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Active.    1,697
43 minutes ago, zhangm said:

In addition to this, there are other interesting questions that demographics can help answer: if a new set of glyphs or icons needs to be designed for a new app or program:

- What scales or size increments need to be made to accommodate the large majority of users?

- What's the best spacing to use between different interactive elements so that information density is correctly balanced against sufficient separation (differs by language, age)? How much contrast does there need to be between foreground and background?

- What sort of visual cues make sense for representing a particular action? Does a rotary phone dial still make sense? A floppy disk? Are multiple symbols necessary for specific regions, and if so, what is the minimum number that must be created?

 

I had to honestly laugh a bit at this. I certainly don't get the impression MS concern themselves with such things in any amount of detail . If they do, you wouldn't know it by the result. If anything it seems to me they care way too much about 'the data' as a rationale for making design decisions (which you can always interpret any which way you want). Funny how that worked out for the Start Screen or the hidden Start button.

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Jared-    577

Cortana is a marketing gimmick and nothing else. It's simply search, with some chick making you feel good.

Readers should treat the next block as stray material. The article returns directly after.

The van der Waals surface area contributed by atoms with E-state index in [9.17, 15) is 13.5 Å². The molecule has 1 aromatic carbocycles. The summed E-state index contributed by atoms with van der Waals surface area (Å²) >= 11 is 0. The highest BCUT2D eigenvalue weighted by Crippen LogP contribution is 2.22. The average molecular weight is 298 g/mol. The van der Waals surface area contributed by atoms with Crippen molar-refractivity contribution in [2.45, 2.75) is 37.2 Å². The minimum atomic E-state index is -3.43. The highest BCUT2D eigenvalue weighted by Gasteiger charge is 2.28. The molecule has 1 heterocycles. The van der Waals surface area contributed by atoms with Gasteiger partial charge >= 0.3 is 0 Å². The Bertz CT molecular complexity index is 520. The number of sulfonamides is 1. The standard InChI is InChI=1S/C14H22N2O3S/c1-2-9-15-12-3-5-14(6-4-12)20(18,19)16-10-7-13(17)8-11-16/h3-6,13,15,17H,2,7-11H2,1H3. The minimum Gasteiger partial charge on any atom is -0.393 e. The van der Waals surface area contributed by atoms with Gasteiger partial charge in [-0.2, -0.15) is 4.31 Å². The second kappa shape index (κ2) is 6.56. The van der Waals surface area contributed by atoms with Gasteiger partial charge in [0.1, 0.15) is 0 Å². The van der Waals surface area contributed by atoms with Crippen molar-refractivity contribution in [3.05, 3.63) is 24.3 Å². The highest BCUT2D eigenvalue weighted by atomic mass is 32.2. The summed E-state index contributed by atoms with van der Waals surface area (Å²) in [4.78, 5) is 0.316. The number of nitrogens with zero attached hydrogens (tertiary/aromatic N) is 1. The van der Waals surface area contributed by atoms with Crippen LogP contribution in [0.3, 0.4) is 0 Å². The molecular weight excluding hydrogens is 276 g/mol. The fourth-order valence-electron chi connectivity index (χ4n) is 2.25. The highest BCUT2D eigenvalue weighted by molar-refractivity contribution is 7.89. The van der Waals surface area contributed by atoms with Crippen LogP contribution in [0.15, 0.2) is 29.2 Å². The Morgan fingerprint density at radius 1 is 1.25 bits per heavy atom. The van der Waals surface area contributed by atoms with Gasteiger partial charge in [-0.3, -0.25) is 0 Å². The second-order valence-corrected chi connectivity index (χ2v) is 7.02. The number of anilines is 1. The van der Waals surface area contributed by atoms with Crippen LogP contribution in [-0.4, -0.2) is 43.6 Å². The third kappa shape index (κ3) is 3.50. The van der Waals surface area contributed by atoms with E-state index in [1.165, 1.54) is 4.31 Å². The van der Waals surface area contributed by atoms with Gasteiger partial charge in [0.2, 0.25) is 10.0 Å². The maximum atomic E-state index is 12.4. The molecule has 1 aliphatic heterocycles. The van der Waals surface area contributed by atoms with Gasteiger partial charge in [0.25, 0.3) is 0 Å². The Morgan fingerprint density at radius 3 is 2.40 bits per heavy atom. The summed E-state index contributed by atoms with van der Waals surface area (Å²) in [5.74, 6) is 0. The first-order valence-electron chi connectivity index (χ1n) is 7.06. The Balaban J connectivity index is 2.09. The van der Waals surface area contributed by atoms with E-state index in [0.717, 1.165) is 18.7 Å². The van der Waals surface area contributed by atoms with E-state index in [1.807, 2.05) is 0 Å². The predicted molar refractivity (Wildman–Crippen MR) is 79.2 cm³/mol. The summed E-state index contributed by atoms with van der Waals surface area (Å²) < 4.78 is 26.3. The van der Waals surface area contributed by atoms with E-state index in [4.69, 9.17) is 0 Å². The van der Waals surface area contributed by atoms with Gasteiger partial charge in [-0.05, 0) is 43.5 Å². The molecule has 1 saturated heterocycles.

Can easily be switched off via GPO, no biggie. 

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DavidM    329
44 minutes ago, zhangm said:

In addition to this, there are other interesting questions that demographics can help answer: if a new set of glyphs or icons needs to be designed for a new app or program:

- What scales or size increments need to be made to accommodate the large majority of users?

- What's the best spacing to use between different interactive elements so that information density is correctly balanced against sufficient separation (differs by language, age)? How much contrast does there need to be between foreground and background?

- What sort of visual cues make sense for representing a particular action? Does a rotary phone dial still make sense? A floppy disk? Are multiple symbols necessary for specific regions, and if so, what is the minimum number that must be created?